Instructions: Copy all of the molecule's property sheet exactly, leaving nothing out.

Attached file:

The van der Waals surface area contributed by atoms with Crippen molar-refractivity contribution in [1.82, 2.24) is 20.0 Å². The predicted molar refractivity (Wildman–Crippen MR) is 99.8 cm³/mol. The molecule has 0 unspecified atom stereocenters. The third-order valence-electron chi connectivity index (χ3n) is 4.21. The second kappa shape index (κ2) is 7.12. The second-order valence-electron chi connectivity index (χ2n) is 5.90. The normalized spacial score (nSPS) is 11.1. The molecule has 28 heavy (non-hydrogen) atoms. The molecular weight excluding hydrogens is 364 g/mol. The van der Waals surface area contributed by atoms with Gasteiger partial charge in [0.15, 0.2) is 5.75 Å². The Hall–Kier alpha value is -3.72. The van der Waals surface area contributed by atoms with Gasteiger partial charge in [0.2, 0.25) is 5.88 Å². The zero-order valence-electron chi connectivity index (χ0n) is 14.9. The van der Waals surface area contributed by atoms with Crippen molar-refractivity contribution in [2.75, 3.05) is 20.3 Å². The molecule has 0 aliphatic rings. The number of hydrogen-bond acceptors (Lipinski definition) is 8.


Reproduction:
The van der Waals surface area contributed by atoms with Crippen molar-refractivity contribution in [1.82, 2.24) is 20.0 Å². The predicted molar refractivity (Wildman–Crippen MR) is 99.8 cm³/mol. The molecule has 0 unspecified atom stereocenters. The third-order valence-electron chi connectivity index (χ3n) is 4.21. The second kappa shape index (κ2) is 7.12. The second-order valence-electron chi connectivity index (χ2n) is 5.90. The normalized spacial score (nSPS) is 11.1. The molecule has 28 heavy (non-hydrogen) atoms. The molecular weight excluding hydrogens is 364 g/mol. The van der Waals surface area contributed by atoms with Gasteiger partial charge in [0.15, 0.2) is 5.75 Å². The Hall–Kier alpha value is -3.72. The van der Waals surface area contributed by atoms with Gasteiger partial charge in [0.2, 0.25) is 5.88 Å². The zero-order valence-electron chi connectivity index (χ0n) is 14.9. The van der Waals surface area contributed by atoms with Crippen molar-refractivity contribution in [2.75, 3.05) is 20.3 Å². The molecule has 0 aliphatic rings. The number of hydrogen-bond acceptors (Lipinski definition) is 8.